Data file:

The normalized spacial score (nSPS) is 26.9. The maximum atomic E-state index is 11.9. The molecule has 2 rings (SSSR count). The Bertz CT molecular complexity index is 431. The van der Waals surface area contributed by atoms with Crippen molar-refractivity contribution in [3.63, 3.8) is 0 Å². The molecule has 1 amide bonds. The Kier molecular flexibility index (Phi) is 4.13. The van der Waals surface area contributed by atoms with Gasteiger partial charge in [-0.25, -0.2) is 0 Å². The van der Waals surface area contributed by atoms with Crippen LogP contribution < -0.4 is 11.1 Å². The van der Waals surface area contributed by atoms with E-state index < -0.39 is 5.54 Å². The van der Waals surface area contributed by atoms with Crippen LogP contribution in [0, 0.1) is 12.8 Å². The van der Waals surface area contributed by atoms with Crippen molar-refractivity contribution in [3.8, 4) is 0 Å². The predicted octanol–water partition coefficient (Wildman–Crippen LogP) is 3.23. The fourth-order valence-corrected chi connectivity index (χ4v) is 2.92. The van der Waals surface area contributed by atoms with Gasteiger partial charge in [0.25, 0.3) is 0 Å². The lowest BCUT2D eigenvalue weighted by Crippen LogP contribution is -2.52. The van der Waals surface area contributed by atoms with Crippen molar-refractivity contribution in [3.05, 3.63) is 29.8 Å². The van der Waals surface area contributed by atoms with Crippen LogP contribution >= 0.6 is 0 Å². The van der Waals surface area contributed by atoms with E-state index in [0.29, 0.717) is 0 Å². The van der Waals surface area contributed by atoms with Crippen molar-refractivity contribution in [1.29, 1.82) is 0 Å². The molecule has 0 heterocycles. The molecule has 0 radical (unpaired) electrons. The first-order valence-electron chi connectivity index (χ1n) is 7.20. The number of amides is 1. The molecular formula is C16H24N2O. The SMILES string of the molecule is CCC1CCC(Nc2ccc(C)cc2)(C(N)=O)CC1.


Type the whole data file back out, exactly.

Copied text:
The normalized spacial score (nSPS) is 26.9. The maximum atomic E-state index is 11.9. The molecule has 2 rings (SSSR count). The Bertz CT molecular complexity index is 431. The van der Waals surface area contributed by atoms with Crippen molar-refractivity contribution in [3.63, 3.8) is 0 Å². The molecule has 1 amide bonds. The Kier molecular flexibility index (Phi) is 4.13. The van der Waals surface area contributed by atoms with Gasteiger partial charge in [-0.25, -0.2) is 0 Å². The van der Waals surface area contributed by atoms with Crippen LogP contribution < -0.4 is 11.1 Å². The van der Waals surface area contributed by atoms with E-state index < -0.39 is 5.54 Å². The van der Waals surface area contributed by atoms with Crippen LogP contribution in [0, 0.1) is 12.8 Å². The van der Waals surface area contributed by atoms with Crippen molar-refractivity contribution in [3.8, 4) is 0 Å². The predicted octanol–water partition coefficient (Wildman–Crippen LogP) is 3.23. The fourth-order valence-corrected chi connectivity index (χ4v) is 2.92. The van der Waals surface area contributed by atoms with Gasteiger partial charge in [0.25, 0.3) is 0 Å². The lowest BCUT2D eigenvalue weighted by Crippen LogP contribution is -2.52. The van der Waals surface area contributed by atoms with Crippen molar-refractivity contribution in [3.05, 3.63) is 29.8 Å². The van der Waals surface area contributed by atoms with Crippen LogP contribution >= 0.6 is 0 Å². The van der Waals surface area contributed by atoms with E-state index in [0.29, 0.717) is 0 Å². The van der Waals surface area contributed by atoms with Crippen molar-refractivity contribution in [1.29, 1.82) is 0 Å². The molecule has 0 heterocycles. The molecule has 0 radical (unpaired) electrons. The first-order valence-electron chi connectivity index (χ1n) is 7.20. The number of amides is 1. The molecular formula is C16H24N2O. The SMILES string of the molecule is CCC1CCC(Nc2ccc(C)cc2)(C(N)=O)CC1.